Monday, July 14, 2008

Drowning in a Sea of Cell Phones

The latest estimates I've seen put mobile subscribers at about 3 billion around the word, with 1 billion new cell phones sold each year. With a 2 to 3 year churn factor, that means that roughly a 1,000,000,000 mobile phones go obsolete each year. That's a billion with a "b". Where do they all go?

Right in a drawer at home, that's where. Actually a new survey says that only 44% actually wind up just sitting around the house like a boomerang college graduate. (Ouch, I was one of those). Another 25% get passed on to family and friends. A full 16% get sold. But only 3% are recycled.

Frankly, I can't see why you'd recycle a device that could be sold. But only 16% of those billion sales opportunities are turned into cash. That's hundreds and hundreds of millions of phones and dollars wasting away.

Well, perhaps there's not enough money to make it worth bundling up the old cell and driving it to the post office. I took a look through the listings of a company that re-purposes used cell phones for application in third world countries and as emergency phones in the U.S. They give you a mailer and send you a check for each cell they receive in good working order.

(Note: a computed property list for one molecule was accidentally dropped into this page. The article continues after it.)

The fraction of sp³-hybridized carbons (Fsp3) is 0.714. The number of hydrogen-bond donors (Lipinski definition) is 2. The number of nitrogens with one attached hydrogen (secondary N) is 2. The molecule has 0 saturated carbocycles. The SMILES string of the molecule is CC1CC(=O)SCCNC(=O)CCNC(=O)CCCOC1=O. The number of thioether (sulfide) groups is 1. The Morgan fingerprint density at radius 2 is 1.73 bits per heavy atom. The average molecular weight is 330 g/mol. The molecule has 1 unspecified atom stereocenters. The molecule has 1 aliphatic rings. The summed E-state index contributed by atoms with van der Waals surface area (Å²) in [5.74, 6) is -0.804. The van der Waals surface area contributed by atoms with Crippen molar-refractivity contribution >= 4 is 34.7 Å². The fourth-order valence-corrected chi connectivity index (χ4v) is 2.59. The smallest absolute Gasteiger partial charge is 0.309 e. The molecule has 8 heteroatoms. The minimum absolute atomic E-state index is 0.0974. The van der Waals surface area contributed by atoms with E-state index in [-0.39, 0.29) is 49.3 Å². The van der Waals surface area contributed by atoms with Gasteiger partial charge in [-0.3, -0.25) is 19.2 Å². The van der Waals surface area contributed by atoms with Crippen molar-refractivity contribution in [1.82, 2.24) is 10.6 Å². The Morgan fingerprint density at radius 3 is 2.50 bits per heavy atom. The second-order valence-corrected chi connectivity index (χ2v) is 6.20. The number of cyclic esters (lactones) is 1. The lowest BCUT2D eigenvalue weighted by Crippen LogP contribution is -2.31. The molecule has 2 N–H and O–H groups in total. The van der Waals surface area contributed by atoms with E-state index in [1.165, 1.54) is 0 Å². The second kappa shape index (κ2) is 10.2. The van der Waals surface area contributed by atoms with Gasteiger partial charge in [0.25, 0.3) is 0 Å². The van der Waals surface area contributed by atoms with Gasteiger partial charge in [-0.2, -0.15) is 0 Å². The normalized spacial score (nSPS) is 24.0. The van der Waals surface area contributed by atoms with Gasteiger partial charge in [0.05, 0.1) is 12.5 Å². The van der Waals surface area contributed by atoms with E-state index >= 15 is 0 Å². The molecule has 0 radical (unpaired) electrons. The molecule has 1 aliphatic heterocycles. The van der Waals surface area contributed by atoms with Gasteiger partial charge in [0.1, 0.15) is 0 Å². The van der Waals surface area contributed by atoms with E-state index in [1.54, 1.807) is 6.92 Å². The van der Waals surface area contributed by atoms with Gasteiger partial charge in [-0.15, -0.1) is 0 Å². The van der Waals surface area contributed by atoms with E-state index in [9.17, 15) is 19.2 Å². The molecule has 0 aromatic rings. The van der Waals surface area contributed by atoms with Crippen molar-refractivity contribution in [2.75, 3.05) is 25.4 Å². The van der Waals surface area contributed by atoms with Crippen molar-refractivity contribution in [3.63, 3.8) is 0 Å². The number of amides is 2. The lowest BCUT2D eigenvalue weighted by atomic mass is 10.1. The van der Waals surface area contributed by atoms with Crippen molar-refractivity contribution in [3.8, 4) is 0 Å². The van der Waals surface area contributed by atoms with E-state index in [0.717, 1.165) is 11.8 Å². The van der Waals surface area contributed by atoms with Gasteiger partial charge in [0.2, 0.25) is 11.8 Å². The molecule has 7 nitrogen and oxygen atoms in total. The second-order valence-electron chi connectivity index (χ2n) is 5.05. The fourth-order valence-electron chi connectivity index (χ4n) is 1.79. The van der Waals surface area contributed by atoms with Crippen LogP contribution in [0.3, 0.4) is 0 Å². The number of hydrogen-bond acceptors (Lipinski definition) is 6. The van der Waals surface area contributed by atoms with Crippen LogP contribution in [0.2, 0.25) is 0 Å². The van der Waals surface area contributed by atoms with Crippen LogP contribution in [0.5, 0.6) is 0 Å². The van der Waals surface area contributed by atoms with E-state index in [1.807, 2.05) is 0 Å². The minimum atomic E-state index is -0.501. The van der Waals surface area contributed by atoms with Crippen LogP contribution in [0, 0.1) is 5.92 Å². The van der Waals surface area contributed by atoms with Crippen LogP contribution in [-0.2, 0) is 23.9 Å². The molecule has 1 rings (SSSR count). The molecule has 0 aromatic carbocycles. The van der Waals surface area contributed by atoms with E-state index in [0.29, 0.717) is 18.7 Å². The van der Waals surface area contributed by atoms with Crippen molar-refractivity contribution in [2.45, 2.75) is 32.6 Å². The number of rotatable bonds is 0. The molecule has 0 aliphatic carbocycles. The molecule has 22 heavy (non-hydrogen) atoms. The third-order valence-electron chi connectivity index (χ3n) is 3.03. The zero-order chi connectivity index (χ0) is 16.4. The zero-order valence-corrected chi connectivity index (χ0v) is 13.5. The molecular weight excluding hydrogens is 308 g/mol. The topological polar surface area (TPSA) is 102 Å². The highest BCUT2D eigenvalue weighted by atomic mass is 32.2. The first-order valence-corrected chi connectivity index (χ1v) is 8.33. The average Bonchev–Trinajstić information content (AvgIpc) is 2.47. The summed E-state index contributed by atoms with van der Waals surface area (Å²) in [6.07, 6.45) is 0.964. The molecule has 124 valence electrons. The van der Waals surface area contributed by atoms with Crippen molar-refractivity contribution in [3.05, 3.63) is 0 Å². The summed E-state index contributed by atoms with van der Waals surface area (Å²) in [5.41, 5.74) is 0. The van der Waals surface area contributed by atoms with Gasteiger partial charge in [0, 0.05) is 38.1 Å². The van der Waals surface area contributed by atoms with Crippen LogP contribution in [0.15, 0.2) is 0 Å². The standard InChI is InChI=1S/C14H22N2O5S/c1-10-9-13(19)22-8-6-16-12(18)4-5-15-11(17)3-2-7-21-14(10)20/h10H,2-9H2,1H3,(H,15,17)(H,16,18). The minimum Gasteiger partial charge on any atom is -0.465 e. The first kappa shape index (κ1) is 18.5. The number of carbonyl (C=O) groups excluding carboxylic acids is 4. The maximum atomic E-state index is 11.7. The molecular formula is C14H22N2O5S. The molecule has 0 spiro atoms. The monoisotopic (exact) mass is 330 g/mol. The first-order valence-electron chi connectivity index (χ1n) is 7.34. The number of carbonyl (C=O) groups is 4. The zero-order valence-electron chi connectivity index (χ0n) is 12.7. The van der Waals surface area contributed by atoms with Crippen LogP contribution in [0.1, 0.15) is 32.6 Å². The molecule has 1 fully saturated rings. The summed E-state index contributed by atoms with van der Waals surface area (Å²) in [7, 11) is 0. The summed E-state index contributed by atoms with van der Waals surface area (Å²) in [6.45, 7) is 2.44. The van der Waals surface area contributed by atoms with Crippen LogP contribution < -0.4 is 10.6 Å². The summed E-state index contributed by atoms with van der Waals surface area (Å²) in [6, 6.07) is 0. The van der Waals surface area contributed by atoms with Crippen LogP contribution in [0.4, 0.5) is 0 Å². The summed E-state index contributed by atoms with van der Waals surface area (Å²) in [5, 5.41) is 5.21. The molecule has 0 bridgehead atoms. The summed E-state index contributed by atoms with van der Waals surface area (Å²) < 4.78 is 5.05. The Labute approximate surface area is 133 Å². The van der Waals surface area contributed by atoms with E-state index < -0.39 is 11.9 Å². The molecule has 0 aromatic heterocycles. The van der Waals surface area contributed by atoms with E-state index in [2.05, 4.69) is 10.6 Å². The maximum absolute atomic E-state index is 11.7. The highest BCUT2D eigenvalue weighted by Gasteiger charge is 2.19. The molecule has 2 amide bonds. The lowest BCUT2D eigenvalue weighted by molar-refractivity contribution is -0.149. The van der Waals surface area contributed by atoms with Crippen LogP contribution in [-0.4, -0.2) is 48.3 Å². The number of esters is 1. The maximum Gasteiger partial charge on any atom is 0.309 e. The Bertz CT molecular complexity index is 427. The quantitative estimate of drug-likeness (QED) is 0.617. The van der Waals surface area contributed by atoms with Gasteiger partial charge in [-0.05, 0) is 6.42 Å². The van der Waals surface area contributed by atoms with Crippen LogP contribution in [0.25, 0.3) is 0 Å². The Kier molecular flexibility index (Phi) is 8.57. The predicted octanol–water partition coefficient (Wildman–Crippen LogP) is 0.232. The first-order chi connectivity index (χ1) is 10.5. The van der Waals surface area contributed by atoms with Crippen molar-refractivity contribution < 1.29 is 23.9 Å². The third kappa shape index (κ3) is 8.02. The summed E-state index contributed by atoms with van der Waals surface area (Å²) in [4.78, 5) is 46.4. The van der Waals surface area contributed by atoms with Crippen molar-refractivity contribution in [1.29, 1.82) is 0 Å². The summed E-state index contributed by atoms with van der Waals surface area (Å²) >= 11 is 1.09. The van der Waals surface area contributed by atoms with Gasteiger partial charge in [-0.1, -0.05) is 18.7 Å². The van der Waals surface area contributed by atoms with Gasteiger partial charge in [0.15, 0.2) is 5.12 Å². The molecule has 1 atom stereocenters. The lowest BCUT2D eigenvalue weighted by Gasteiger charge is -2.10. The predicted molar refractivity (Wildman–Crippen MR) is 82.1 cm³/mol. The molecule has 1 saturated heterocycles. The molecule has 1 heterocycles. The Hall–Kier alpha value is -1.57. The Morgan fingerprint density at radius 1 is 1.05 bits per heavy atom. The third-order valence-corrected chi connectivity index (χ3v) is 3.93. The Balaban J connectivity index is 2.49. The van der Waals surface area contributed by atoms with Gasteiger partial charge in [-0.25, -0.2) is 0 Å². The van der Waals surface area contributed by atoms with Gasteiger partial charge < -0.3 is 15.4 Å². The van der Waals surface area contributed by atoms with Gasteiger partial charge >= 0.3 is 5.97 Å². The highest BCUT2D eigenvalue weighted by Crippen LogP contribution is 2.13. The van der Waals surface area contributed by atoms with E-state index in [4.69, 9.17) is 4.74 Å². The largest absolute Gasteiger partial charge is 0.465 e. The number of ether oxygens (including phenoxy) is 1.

How much can you get? Most models seem to be in the $4 to $20 range, although there are a lot of newer models and smartphones that garner $25, $50 and more. Got an old iPhone you want to unload? You might get $150 for it.

What about phones that have collected a layer of dust because you sat them aside - a few years ago. Blow it off. Then send that junker in for recycling using a free mailing label. It will be out of your way and you'll have the satisfaction of knowing it isn't adding to the mounting tonnage of old electronics that will have to be dealt with someday.

Whatever you do, resist the urge to drop it in the weekly waste along with all the old pizza that's gone dried and wrinkly. Nature will reclaim pizza. The nasty arsenic, cadmium, plastics and other environmental degraders will live on to poison future generations. Some cities have electronic recycling days where you can drop off your circuit board laden trash for proper handling. If not, get that free mailing label and send it to a recycler specializing in cellular phones. They'll reclaim any valuable chemicals and metals and make sure whatever is left gets dealt with appropriately.

So now that you've unloaded your prized vintage mobile collection for cash and recycling, there's only one thing left to do. Go shopping for the latest and greatest mobile wireless devices.

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